The Netherlands Authority for Consumers and Markets (ACM) will investigate whether Apple abuses the position it has attained with its App Store. ACM will do so following indications that ACM has received from other app providers over the course of its market study into app stores. That market study has been published today.
Henk Don, Member of the Board of ACM, explains: ‘To a large degree, app providers depend on Apple and Google for offering apps to users. In the market study, ACM has received indications from app providers, which seem to indicate that Apple abuses its position in the App Store. That is why ACM sees sufficient reason for launching a follow-up investigation, on the basis of competition law.’
This will be a long, protracted legal battle – in multiple European countries.
I wonder how much of this stems from Apple attempting to keep it’s interface from getting out of control? I got a big Android update last night. Some things aren’t working, all the icons are different and … I don’t like them. Things seem very willy nilly on the update. I happen to have a Samsung S8. Great phone, but with an update a lot of things can get broken. Is Apple possibly being accused of this partially because they have tight control on the apps, and an attempting to avoid what I just experienced with my Android update?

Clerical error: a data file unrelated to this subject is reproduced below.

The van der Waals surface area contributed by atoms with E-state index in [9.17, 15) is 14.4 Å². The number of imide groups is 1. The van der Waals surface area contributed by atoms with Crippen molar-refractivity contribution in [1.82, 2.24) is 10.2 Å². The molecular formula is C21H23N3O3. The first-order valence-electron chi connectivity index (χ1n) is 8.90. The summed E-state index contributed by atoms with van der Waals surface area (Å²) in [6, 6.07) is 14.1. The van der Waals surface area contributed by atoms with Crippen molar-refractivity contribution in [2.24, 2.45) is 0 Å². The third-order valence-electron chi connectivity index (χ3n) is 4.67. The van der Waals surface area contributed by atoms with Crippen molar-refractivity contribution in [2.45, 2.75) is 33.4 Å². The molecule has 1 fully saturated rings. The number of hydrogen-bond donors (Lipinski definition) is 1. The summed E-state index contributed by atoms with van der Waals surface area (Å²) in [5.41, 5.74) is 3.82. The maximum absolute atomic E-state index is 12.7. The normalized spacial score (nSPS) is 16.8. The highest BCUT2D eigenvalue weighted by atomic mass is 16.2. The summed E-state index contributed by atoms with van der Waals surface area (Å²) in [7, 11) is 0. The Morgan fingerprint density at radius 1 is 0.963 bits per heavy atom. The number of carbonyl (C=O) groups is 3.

I doubt it. I don’t usually agree with these anti-trust suits, but Apple does sometimes abuse its position in regards to the App Store. It’s not as bad as it once was, but it’s still there. They’re talking about installing third-party apps, not the operating system updates.
This is more about Apple being able to tell users, without recourse or appeal, what they can and can’t install. No third-party stores, no side-loading, nothing. It means that, if Apple doesn’t like a developer’s app, that app does not get installed. If Apple doesn’t agree with a developer’s political stance, that app could be removed from the store. If Apple dislikes the content in an app for any reason… you get the idea. Note, that’s not to say they regularly do these things (though it has happened), but they have the power to do these things if the app reviewer (whoever that is at any given time) wishes it.
I don’t mind them having full, even draconian, jurisdiction on their own app store. What I do mind is that I can’t take my business to a different app store to avoid them when necessary.
That being said, I still use Apple devices over Androids, precisely because of the issues you are describing. I got tired of system updates breaking random things and changing everything around for no good reason other than to make it look like they’re doing something.